Dave Burnett: Just a basic step in Economics 101: when it costs a company more money, it's passed on to you the consumer.
Ron Wieczorek: That's the next bullet point on my back. It is passed on. I mean, interest rates have being going up because the market's been going up. But, they went up a lot across the board, because the cost to originate a mortgage is higher. That fixed rate to originate a mortgage has become higher, so the costs are being passed on the borrowers. The interest rate is blended into that, so that's being passed on to borrowers. It's only the bigger are surviving when it comes down to that. Not only did ... The good part of this regulation, it kicked out some of the bad guys, but the bad part is it's kicking out some of the good guys, too, because they can't afford to play. Pay to play and if you have a small operation, it's really hard to stay afloat with all the compliance, because you have to set in place these compliance offices, which is good. But, if you only have a three-man shop, that compliance office is too expensive now.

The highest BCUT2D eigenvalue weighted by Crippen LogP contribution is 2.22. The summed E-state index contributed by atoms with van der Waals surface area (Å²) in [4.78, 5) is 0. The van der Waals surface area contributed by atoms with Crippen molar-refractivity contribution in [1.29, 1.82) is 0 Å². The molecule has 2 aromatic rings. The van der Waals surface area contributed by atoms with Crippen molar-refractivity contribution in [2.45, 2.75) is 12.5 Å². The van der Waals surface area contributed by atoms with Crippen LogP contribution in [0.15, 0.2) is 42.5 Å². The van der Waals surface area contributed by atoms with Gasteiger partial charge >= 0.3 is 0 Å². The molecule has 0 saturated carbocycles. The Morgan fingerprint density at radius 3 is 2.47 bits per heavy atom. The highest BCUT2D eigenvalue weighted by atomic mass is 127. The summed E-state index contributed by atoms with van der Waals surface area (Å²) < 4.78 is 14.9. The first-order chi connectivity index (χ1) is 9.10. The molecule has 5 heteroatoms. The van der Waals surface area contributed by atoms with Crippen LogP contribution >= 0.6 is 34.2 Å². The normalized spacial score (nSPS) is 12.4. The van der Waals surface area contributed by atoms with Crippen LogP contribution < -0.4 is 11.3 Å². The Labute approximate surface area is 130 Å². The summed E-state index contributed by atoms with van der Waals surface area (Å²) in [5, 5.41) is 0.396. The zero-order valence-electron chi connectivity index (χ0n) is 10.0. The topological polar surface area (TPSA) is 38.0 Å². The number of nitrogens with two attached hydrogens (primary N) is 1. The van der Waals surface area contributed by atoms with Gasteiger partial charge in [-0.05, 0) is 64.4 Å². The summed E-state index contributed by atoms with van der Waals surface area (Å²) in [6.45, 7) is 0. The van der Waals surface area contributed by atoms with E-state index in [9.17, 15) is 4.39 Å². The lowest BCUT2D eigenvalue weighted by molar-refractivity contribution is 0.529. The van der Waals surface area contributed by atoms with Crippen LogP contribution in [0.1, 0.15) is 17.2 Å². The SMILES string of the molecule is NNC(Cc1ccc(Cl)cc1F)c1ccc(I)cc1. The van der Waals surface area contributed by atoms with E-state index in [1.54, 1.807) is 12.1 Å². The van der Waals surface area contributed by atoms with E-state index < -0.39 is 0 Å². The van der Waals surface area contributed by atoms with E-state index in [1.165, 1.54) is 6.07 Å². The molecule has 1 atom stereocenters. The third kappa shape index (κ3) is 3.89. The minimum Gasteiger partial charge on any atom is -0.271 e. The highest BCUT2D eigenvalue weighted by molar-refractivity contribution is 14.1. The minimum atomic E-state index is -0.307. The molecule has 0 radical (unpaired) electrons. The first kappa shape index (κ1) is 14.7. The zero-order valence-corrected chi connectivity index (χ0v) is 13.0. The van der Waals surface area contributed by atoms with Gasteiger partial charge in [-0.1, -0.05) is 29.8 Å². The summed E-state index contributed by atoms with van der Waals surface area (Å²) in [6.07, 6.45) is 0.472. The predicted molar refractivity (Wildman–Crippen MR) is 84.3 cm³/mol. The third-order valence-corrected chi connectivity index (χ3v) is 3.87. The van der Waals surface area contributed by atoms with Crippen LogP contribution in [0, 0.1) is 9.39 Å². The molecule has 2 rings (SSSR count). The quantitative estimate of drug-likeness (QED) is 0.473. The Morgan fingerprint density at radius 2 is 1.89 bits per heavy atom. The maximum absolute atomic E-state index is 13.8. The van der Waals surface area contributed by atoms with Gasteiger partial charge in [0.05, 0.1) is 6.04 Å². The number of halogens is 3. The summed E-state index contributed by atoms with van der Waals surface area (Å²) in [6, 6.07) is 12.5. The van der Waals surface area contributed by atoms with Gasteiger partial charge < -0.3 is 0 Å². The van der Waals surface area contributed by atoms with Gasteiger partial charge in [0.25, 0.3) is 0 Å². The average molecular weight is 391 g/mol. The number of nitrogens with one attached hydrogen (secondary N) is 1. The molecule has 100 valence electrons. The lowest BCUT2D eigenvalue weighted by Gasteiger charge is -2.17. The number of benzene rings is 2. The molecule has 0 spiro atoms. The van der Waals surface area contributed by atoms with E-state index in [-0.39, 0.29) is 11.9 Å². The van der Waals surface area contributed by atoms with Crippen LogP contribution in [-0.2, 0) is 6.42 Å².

Dave Burnett: Yeah, exactly.
Ron Wieczorek: Now you have to stay competitive with the interest rate. The only way to do that is to maybe lose money, and that's not a good option.
Dave Burnett: Nope.